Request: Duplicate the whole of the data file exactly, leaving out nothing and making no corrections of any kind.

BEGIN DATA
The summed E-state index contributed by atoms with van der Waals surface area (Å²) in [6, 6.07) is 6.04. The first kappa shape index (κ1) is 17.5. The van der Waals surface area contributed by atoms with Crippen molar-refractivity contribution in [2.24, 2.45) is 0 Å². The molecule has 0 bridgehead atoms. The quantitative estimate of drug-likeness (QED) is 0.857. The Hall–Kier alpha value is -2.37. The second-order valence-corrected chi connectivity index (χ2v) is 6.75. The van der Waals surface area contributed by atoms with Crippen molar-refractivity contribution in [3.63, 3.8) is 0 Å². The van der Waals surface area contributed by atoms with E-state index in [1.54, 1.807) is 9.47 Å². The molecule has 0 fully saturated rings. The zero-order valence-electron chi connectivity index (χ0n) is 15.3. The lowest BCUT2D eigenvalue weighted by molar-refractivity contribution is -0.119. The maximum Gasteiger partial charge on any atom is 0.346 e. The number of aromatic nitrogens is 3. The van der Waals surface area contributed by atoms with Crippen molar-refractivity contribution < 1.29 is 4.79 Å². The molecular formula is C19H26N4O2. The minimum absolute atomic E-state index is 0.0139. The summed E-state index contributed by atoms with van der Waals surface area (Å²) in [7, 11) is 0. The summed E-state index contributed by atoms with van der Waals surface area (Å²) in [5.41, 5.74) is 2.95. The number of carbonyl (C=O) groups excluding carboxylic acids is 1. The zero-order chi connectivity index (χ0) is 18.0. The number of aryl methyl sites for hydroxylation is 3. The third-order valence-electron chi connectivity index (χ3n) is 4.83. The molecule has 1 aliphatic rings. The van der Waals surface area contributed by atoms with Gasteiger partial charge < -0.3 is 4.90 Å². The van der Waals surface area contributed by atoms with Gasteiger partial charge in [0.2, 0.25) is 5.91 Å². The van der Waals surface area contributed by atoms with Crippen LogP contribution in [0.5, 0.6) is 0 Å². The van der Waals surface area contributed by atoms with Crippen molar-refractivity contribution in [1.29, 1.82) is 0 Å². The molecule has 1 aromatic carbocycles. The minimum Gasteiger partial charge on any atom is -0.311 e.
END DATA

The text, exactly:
The summed E-state index contributed by atoms with van der Waals surface area (Å²) in [6, 6.07) is 6.04. The first kappa shape index (κ1) is 17.5. The van der Waals surface area contributed by atoms with Crippen molar-refractivity contribution in [2.24, 2.45) is 0 Å². The molecule has 0 bridgehead atoms. The quantitative estimate of drug-likeness (QED) is 0.857. The Hall–Kier alpha value is -2.37. The second-order valence-corrected chi connectivity index (χ2v) is 6.75. The van der Waals surface area contributed by atoms with Crippen molar-refractivity contribution in [3.63, 3.8) is 0 Å². The van der Waals surface area contributed by atoms with E-state index in [1.54, 1.807) is 9.47 Å². The molecule has 0 fully saturated rings. The zero-order valence-electron chi connectivity index (χ0n) is 15.3. The lowest BCUT2D eigenvalue weighted by molar-refractivity contribution is -0.119. The maximum Gasteiger partial charge on any atom is 0.346 e. The number of aromatic nitrogens is 3. The van der Waals surface area contributed by atoms with Crippen molar-refractivity contribution < 1.29 is 4.79 Å². The molecular formula is C19H26N4O2. The minimum absolute atomic E-state index is 0.0139. The summed E-state index contributed by atoms with van der Waals surface area (Å²) in [7, 11) is 0. The summed E-state index contributed by atoms with van der Waals surface area (Å²) in [5.41, 5.74) is 2.95. The number of carbonyl (C=O) groups excluding carboxylic acids is 1. The zero-order chi connectivity index (χ0) is 18.0. The number of aryl methyl sites for hydroxylation is 3. The third-order valence-electron chi connectivity index (χ3n) is 4.83. The molecule has 1 aliphatic rings. The van der Waals surface area contributed by atoms with Gasteiger partial charge < -0.3 is 4.90 Å². The van der Waals surface area contributed by atoms with Gasteiger partial charge in [0.2, 0.25) is 5.91 Å². The van der Waals surface area contributed by atoms with Crippen LogP contribution in [0.5, 0.6) is 0 Å². The van der Waals surface area contributed by atoms with Crippen molar-refractivity contribution in [1.29, 1.82) is 0 Å². The molecule has 1 aromatic carbocycles. The minimum Gasteiger partial charge on any atom is -0.311 e.